The Tour de Sol Reports, 2003
Sponsored by The AutoAuditorium System

Unless otherwise noted, these all photos were taken by and Copyright 2003 to John Helwig.

Tour de Sol 2003 Photos

This is the main page for collections of photographs from the 2003 Tour de Sol.

The collections are such that most pictures will show up in several places.

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Photograph of GM's Hy-wire

Here is a publicity photo of GM's Hy-wire concept car. The body and passenger compartment is a separate unit which is attached to the Autonomy "skateboard" that contains all the hydrogen storage, fuel-cells, motors, and control systems. Note that the handles to the front and back doors are next to each other, which means the rear door is hinged towards the rear. Also note that the thing above the bumper is actually a window. The drivers position is layed out so they can see the road immediately in front of the car. This vehicle will be on dispay at the Tour de Sol Festivals in Trenton, Philadelphia and Washington DC.

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Photos of the Allison Parallel Hybrid-Electric Bus

The Allison bus, quite frankly, surprised me. The encapsulation of the two electric motors in the transmission, and using them to start the diesel engine, drive the bus at slow speed, and control the speed and torgue transfer of the vehicle is quite sophisticated.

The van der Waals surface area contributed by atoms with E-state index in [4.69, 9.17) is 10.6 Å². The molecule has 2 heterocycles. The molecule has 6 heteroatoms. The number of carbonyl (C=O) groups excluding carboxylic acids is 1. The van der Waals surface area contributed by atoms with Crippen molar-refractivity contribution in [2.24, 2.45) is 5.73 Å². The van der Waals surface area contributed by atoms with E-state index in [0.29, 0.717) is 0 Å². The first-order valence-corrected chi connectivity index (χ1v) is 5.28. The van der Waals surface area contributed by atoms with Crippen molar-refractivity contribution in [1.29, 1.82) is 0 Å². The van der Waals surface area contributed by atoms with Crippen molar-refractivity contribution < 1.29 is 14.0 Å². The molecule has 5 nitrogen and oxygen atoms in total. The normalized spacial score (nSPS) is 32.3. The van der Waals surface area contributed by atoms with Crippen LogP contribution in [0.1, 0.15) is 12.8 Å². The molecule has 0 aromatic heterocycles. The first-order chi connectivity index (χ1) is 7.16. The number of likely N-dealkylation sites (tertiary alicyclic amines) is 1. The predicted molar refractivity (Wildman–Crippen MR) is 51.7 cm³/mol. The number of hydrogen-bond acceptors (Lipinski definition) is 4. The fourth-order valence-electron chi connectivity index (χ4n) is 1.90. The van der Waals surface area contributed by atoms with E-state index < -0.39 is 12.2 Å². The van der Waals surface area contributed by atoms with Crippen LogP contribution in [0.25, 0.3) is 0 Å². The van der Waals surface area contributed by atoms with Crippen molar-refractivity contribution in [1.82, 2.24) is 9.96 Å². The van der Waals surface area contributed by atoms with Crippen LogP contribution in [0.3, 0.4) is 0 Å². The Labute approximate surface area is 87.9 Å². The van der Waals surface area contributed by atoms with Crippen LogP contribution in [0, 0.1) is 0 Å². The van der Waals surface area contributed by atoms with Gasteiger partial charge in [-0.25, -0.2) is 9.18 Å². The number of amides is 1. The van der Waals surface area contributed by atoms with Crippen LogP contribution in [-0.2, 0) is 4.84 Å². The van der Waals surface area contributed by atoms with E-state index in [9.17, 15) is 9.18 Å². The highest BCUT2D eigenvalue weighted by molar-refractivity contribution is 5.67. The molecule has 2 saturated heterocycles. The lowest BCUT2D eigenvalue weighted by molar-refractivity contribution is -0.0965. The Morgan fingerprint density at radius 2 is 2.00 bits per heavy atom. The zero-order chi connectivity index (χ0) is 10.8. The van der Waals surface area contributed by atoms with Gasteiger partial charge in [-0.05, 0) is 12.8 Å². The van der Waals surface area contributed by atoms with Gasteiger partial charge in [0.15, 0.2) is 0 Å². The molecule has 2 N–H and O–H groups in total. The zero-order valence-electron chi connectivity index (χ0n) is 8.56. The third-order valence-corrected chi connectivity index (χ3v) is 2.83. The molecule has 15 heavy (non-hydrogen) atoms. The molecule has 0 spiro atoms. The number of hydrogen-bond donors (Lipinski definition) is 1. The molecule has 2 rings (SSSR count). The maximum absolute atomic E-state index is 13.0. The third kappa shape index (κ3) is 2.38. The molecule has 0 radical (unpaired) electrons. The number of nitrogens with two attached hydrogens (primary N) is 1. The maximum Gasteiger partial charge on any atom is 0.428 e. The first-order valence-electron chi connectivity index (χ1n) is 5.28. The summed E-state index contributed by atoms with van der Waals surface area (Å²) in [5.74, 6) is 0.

The Allision bus on display in Washington DC.

The sign on the side reads, "Up to 90% reduction in emissions."

The view from the rear.

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Vegginator, #007

If I remember correctly, the artwork on this car was donated by a local sign company.

The hood art implies the recipe for biodiesel: Take left over cooking oil from fried foods, add lye and alcohol, mix thoroughly, allow to separate, skim biodiesel off top.

Moving smartly along during the acceleration tests in Burlington New Jersey.

Vegginator was given a place of honor in its town team of Trenton New Jersey.

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Electric Blue, #10

Last year this truck had a hydrogen fuel cell recharging the batteries for extra range. Now it belongs to the Woodbury High School Advanced Technology class, who, with the Eco Living Fellowship, the mayor and community of Woodbury New Jersey, entered it in the Tour de Sol.

Electric Blue is a conversion of a 1981 Ford Courier pickup truck.

Some of the batteries are under the hood, and the rest below the truck bed.

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Kineticar III, #18

Passed testing and ready to rally.

Here you can see the three propane canesters in the back of the truck. Having them removable meant they could be weighed, which made determining fuel consumption much more reliable than in previous Tour de Sols.

By adding the plastic faring, the team hoped to cut down on aerodynamic drag.

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Solar Black Bear, #20

The Solar Black Bear is a working vehicle that is truly solar powered. From May to November it is used around the University of Maine campus, driving about 15 miles a day. During that time it is not plugged in. All of its power comes from the sun.

The 1100 Watt solar panel can be tilted to either side and by varying amounts to maximize to sun energy collected.

The hatches in the truck bed have plastic covers to show off the batteries without having the terminals exposed. Remove those covers, and the batteries are then accessible.

Powered by American Photons!